But most forecasts are being cautious, despite the surprises in the monthly reports. Many retailers who forecast October sales had muted outlooks, factoring in strong competition and the need to continue promotions to stir up sales. Additionally, analysts note that macroeconomic indicators are persistently down, including housing, employment and household incomes.

"Some of those macroeconomic factors require cautious optimism towards Black Friday and the holiday," said Alden. "I'm seeing a decent holiday going forward, but I don't think we can be overly optimist."

The recession may be over, but those macro factors are still holding consumers back, said Stumphauzer, who's expecting a modestly healthy 2% to 3% sales growth during the holiday season.

"It's not what you'd like to see this far in an economic recovery," he said. "But given the backdrop we've seen in the last few months, it's a positive,"

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Robert & Lisa

Blind leading the blind. Dumb voting in Dumb. Is it not poetic justice unemployment is highest in the states who supported this idiot and his thug friends?

October 08 2010 at 4:44 AM Report abuse +1 rate up rate down Reply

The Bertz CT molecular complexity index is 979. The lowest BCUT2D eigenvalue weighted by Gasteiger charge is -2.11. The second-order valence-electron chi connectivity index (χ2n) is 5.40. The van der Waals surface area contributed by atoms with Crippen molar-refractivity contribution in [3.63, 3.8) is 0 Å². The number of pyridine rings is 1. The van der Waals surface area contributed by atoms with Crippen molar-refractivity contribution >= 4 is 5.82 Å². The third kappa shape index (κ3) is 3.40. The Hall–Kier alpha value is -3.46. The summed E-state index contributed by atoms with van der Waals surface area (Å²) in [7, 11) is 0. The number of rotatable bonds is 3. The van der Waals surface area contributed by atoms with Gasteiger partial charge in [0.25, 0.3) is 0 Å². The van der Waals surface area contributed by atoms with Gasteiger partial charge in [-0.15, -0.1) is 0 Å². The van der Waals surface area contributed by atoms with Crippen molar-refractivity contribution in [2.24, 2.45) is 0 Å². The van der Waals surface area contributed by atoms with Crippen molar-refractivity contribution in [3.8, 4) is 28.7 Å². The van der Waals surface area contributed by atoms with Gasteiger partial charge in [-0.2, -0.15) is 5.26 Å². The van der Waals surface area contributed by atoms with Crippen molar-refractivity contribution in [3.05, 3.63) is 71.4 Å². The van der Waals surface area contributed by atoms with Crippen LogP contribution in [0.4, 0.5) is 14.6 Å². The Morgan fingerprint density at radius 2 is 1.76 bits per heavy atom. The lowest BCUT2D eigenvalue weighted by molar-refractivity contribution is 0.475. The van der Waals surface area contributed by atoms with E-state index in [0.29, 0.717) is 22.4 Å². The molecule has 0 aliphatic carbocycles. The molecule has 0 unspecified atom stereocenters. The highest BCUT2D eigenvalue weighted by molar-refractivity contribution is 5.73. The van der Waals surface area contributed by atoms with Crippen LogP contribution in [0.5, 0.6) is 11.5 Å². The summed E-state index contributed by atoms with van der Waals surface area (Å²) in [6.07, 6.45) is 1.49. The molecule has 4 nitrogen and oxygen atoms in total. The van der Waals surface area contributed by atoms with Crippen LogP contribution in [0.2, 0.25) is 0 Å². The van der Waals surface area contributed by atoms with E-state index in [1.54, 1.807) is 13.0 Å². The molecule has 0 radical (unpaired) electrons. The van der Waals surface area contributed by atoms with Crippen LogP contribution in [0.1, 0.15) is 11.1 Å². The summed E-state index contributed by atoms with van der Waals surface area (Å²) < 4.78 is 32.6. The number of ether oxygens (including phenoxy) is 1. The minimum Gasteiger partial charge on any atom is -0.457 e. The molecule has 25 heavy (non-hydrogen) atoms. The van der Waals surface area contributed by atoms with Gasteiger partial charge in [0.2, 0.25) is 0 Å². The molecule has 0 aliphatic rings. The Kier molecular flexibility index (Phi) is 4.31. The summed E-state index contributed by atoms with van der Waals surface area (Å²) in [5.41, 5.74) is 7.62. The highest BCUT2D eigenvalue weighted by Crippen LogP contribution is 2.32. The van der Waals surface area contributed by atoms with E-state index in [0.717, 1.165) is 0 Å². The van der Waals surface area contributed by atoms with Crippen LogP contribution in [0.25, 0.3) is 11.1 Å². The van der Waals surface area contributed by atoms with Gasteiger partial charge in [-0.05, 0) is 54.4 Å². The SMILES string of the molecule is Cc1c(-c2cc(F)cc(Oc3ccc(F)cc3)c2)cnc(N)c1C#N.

Robert & Lisa

According to Gallup, unemployment went from 9.3% to over 10% last month for the second time under Obama and thugs. Thanks Demoncrats. You're worse than Bush ever was.

October 08 2010 at 4:40 AM Report abuse +1 rate up rate down Reply
Robert & Lisa

According to Gallup, unemployment went from 9.3% to over 10% last month for the second time under Obama and thugs. Thanks Demoncrats. You're worse than Bush ever was.

October 08 2010 at 4:40 AM Report abuse rate up rate down Reply
Robert & Lisa

According to Gallup, unemployment went from 9.3% to over 10% last month for the second time under Obama and thugs. Thanks Demoncrats. You're worse than Bush ever was.

October 08 2010 at 4:40 AM Report abuse rate up rate down Reply
ultraz2

You have to love it when a story like this says retail sales coming in strong, then they show a store photo with ONLY two people in the foreground and the rest of the store TOTALLY EMPTY of customers. LOL ----IT'S A JOKE STORY RIGHT?

October 07 2010 at 3:04 PM Report abuse +1 rate up rate down Reply
donut999

of course the numbers are going to improve. folks have been putting off spending for so long, some purchases have become non-optional. until the u. s. consumer resumes charging and spending like an idiot, then the economy will remain in the tank.

October 07 2010 at 2:40 PM Report abuse +1 rate up rate down Reply
donut999

of course the numbers are going to improve. folks have been putting off spending for so long, some purchases have become non-optional. until the u. s. consumer resumes charging and spending like an idiot, then the economy will remain in the tank.

October 07 2010 at 2:40 PM Report abuse +1 rate up rate down Reply
bigsal51

You people make me laugh. It's called MARKETING. The idea is first get you in the store and second to get you to spend as much as they can. This is just common sense. I know that the word PROFIT has become a curse word in these UNITED STATES. Have you ever gone into a STORE and have the clerk tell you "I think you have spent enough" I don't think so.

October 07 2010 at 1:51 PM Report abuse rate up rate down Reply